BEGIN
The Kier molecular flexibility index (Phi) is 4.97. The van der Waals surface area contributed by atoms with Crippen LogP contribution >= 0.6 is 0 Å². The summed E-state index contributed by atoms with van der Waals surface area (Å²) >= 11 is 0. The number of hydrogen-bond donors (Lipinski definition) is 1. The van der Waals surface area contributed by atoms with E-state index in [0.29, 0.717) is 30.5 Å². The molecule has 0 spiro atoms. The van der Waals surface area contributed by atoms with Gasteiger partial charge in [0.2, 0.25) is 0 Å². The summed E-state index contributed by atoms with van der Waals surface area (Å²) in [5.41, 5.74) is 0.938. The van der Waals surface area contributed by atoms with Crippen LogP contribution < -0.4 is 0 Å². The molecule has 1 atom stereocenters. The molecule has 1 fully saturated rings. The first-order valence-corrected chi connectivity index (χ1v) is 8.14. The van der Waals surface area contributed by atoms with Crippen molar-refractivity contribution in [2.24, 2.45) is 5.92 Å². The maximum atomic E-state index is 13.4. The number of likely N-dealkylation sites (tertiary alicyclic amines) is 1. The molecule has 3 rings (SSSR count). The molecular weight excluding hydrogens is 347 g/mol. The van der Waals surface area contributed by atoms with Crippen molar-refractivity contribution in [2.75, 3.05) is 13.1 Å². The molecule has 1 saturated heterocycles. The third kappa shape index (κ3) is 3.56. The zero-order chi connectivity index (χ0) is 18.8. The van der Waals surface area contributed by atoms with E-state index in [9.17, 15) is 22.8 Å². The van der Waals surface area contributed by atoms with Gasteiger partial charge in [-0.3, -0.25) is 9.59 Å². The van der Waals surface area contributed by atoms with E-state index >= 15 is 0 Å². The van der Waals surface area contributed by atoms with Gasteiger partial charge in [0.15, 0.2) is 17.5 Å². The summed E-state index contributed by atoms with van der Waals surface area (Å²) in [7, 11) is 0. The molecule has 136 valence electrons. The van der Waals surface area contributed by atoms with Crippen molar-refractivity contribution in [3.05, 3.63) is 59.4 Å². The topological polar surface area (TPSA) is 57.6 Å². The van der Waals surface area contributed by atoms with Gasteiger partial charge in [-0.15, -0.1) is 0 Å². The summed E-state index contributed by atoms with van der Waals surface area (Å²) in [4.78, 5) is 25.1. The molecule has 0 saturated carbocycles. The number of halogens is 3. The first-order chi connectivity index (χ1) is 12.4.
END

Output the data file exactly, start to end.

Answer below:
The Kier molecular flexibility index (Phi) is 4.97. The van der Waals surface area contributed by atoms with Crippen LogP contribution >= 0.6 is 0 Å². The summed E-state index contributed by atoms with van der Waals surface area (Å²) >= 11 is 0. The number of hydrogen-bond donors (Lipinski definition) is 1. The van der Waals surface area contributed by atoms with E-state index in [0.29, 0.717) is 30.5 Å². The molecule has 0 spiro atoms. The van der Waals surface area contributed by atoms with Gasteiger partial charge in [0.2, 0.25) is 0 Å². The summed E-state index contributed by atoms with van der Waals surface area (Å²) in [5.41, 5.74) is 0.938. The van der Waals surface area contributed by atoms with Crippen LogP contribution < -0.4 is 0 Å². The molecule has 1 atom stereocenters. The molecule has 1 fully saturated rings. The first-order valence-corrected chi connectivity index (χ1v) is 8.14. The van der Waals surface area contributed by atoms with Crippen molar-refractivity contribution in [2.24, 2.45) is 5.92 Å². The maximum atomic E-state index is 13.4. The number of likely N-dealkylation sites (tertiary alicyclic amines) is 1. The molecule has 3 rings (SSSR count). The molecular weight excluding hydrogens is 347 g/mol. The van der Waals surface area contributed by atoms with Crippen molar-refractivity contribution in [2.75, 3.05) is 13.1 Å². The molecule has 1 saturated heterocycles. The third kappa shape index (κ3) is 3.56. The zero-order chi connectivity index (χ0) is 18.8. The van der Waals surface area contributed by atoms with E-state index in [9.17, 15) is 22.8 Å². The van der Waals surface area contributed by atoms with Gasteiger partial charge in [-0.3, -0.25) is 9.59 Å². The van der Waals surface area contributed by atoms with E-state index >= 15 is 0 Å². The van der Waals surface area contributed by atoms with Gasteiger partial charge in [0.15, 0.2) is 17.5 Å². The summed E-state index contributed by atoms with van der Waals surface area (Å²) in [7, 11) is 0. The molecule has 136 valence electrons. The van der Waals surface area contributed by atoms with Crippen molar-refractivity contribution in [3.05, 3.63) is 59.4 Å². The topological polar surface area (TPSA) is 57.6 Å². The van der Waals surface area contributed by atoms with Gasteiger partial charge in [-0.15, -0.1) is 0 Å². The summed E-state index contributed by atoms with van der Waals surface area (Å²) in [4.78, 5) is 25.1. The molecule has 0 saturated carbocycles. The number of halogens is 3. The first-order chi connectivity index (χ1) is 12.4.